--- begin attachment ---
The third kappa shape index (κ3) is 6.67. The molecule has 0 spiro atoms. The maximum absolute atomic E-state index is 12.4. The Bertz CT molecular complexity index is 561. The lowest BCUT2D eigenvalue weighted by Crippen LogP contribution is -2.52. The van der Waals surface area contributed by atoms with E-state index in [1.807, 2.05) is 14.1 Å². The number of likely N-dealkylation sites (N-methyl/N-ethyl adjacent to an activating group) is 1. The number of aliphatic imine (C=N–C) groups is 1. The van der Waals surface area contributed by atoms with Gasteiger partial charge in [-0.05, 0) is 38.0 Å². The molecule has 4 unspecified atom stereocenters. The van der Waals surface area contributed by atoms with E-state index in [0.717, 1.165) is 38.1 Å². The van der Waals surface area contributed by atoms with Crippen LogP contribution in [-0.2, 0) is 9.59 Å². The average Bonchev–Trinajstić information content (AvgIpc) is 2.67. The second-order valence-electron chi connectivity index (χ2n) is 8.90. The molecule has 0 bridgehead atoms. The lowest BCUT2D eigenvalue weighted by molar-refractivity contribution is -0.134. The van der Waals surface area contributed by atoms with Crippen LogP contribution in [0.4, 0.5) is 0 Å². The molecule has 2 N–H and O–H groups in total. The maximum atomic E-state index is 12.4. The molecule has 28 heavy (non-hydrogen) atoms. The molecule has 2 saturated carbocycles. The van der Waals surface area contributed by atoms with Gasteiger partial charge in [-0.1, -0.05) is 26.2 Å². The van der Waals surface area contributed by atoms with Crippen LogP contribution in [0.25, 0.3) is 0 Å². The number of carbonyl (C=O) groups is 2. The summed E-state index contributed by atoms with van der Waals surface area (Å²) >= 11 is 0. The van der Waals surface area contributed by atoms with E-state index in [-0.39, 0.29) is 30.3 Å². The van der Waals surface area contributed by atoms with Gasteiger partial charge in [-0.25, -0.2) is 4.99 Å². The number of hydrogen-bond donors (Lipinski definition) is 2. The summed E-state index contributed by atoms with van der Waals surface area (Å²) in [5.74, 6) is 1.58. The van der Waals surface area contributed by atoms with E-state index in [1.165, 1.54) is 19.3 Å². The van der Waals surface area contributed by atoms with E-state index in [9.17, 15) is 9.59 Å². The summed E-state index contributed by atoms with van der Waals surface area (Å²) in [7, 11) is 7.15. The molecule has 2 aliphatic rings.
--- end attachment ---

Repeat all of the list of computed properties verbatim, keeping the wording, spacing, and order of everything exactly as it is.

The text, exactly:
The third kappa shape index (κ3) is 6.67. The molecule has 0 spiro atoms. The maximum absolute atomic E-state index is 12.4. The Bertz CT molecular complexity index is 561. The lowest BCUT2D eigenvalue weighted by Crippen LogP contribution is -2.52. The van der Waals surface area contributed by atoms with E-state index in [1.807, 2.05) is 14.1 Å². The number of likely N-dealkylation sites (N-methyl/N-ethyl adjacent to an activating group) is 1. The number of aliphatic imine (C=N–C) groups is 1. The van der Waals surface area contributed by atoms with Gasteiger partial charge in [-0.05, 0) is 38.0 Å². The molecule has 4 unspecified atom stereocenters. The van der Waals surface area contributed by atoms with E-state index in [0.717, 1.165) is 38.1 Å². The van der Waals surface area contributed by atoms with Crippen LogP contribution in [-0.2, 0) is 9.59 Å². The average Bonchev–Trinajstić information content (AvgIpc) is 2.67. The second-order valence-electron chi connectivity index (χ2n) is 8.90. The molecule has 0 bridgehead atoms. The lowest BCUT2D eigenvalue weighted by molar-refractivity contribution is -0.134. The van der Waals surface area contributed by atoms with Crippen LogP contribution in [0.4, 0.5) is 0 Å². The molecule has 2 N–H and O–H groups in total. The maximum atomic E-state index is 12.4. The molecule has 28 heavy (non-hydrogen) atoms. The molecule has 2 saturated carbocycles. The van der Waals surface area contributed by atoms with Gasteiger partial charge in [-0.1, -0.05) is 26.2 Å². The van der Waals surface area contributed by atoms with Crippen LogP contribution in [0.25, 0.3) is 0 Å². The number of carbonyl (C=O) groups is 2. The summed E-state index contributed by atoms with van der Waals surface area (Å²) >= 11 is 0. The van der Waals surface area contributed by atoms with E-state index in [-0.39, 0.29) is 30.3 Å². The van der Waals surface area contributed by atoms with Gasteiger partial charge in [-0.25, -0.2) is 4.99 Å². The number of hydrogen-bond donors (Lipinski definition) is 2. The summed E-state index contributed by atoms with van der Waals surface area (Å²) in [5.74, 6) is 1.58. The van der Waals surface area contributed by atoms with E-state index in [1.165, 1.54) is 19.3 Å². The van der Waals surface area contributed by atoms with E-state index in [9.17, 15) is 9.59 Å². The summed E-state index contributed by atoms with van der Waals surface area (Å²) in [7, 11) is 7.15. The molecule has 2 aliphatic rings.